Today’s Solutions: September 26, 2022

Sometimes, anxiety creeps up on us and we can’t pinpoint the reasons behind it. Feelings of anxiety can be evoked by our nervous system picking up on various signals that we’re exposed to throughout the day, that we aren’t aware of until the build-up becomes too much. 

Here are three quick and easy scientifically-backed fixes that can have a deeply positive impact on your mood.

Fix your posture

According to a 2017 study, 86 percent of participants were more easily able to access uplifting memories when in an upright position, but when in a slumped position, were better able to recall depressive memories. This study suggests that our bodies have a significant influence on our moods, a concept called postural feedback.

As a manual therapist and movement coach Aaron Alexander told mindbodygreen, “if you’re in a position all the time, it becomes your personality.” This means that you can impact your mood by taking advantage of a more aligned posture and upright postural patterns. If you’re someone who sits hunched over a desk and a computer all day and want some tips on how you can correct this, then check out these helpful articles we wrote on the topic here and here.

Listen to a crackling fire

Sitting next to a crackling fire tends to be a calming experience, and it turns out that this effect is linked to how we evolved as humans. “The crackling of fire for a very long time has been an indicator to your automatic nervous system that you’re safe,” Alexander explains. “You’re protected, you’re warm, you’re sitting around the fire, you’re sharing stories, you’re connecting with people. The predators are going to stay away because they’re scared of the fire.”

There’s a 2014 study that found that hearths and campfires induce relaxation and lower blood pressure. Of course, not everyone will have a fireplace or be able to whip up a bonfire at a moment’s notice, but apparently, a virtual fire from YouTube will work just fine.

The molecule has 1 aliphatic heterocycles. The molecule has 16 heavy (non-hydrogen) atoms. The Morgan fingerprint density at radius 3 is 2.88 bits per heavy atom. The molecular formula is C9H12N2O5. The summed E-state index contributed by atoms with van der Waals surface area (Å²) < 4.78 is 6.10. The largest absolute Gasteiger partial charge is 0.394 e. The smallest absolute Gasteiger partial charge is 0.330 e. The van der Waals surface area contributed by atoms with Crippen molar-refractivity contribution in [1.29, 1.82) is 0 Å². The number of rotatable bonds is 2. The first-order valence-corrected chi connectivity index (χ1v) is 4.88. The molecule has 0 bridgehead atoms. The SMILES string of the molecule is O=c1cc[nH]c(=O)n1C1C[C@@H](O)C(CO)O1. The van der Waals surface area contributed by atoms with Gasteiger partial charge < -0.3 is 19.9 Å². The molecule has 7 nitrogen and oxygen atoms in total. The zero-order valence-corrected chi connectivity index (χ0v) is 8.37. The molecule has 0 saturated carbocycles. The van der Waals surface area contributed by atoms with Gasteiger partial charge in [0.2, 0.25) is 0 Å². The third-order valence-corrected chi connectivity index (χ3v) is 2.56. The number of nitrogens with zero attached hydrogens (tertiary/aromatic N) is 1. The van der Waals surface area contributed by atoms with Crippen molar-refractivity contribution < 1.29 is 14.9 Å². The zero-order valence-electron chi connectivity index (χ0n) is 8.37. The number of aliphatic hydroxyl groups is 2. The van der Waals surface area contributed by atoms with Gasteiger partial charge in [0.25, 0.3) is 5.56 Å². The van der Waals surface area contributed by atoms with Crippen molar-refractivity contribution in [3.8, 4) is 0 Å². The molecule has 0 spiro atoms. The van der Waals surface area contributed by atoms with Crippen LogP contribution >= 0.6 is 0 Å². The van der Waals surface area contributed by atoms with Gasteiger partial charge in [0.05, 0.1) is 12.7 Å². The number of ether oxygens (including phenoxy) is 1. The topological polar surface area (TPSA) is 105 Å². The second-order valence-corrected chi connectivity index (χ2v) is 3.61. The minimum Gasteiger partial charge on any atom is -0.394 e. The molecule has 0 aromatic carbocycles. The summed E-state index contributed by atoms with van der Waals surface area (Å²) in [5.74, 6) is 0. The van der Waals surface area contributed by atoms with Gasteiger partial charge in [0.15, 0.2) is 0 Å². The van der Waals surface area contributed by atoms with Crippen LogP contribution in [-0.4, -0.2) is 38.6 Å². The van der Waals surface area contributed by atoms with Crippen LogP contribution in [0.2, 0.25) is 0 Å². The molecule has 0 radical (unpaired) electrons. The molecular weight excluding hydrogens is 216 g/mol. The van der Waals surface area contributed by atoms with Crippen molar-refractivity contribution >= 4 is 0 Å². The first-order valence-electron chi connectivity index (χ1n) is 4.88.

Look up

This tip is also somewhat related to posture. Just as a slumped, hunched-over posture can negatively impact your mood, looking down can also affect your state of mind. Looking down can bring down your energy, according to Alexander, because it signals to your automatic nervous system that “it’s time to get sleepy.”

However, looking up sends “the signal that it’s time to wake up, time to get creative, time to come up with ideas.” This is why experts advise those suffering from a creative block to gaze out at wide distances—there is evidence that peripheral vision activates the parasympathetic nervous system. 

Tunnel vision is what happens when your pupils dilate as a response to adrenaline that floods your body in a fight-or-flight situation. Peripheral vision sends the opposite signal to your body that tunnel vision does. Instead of focusing on one thing, like a threat to our livelihood, peripheral vision speeds up neural processing and boosts creativity.

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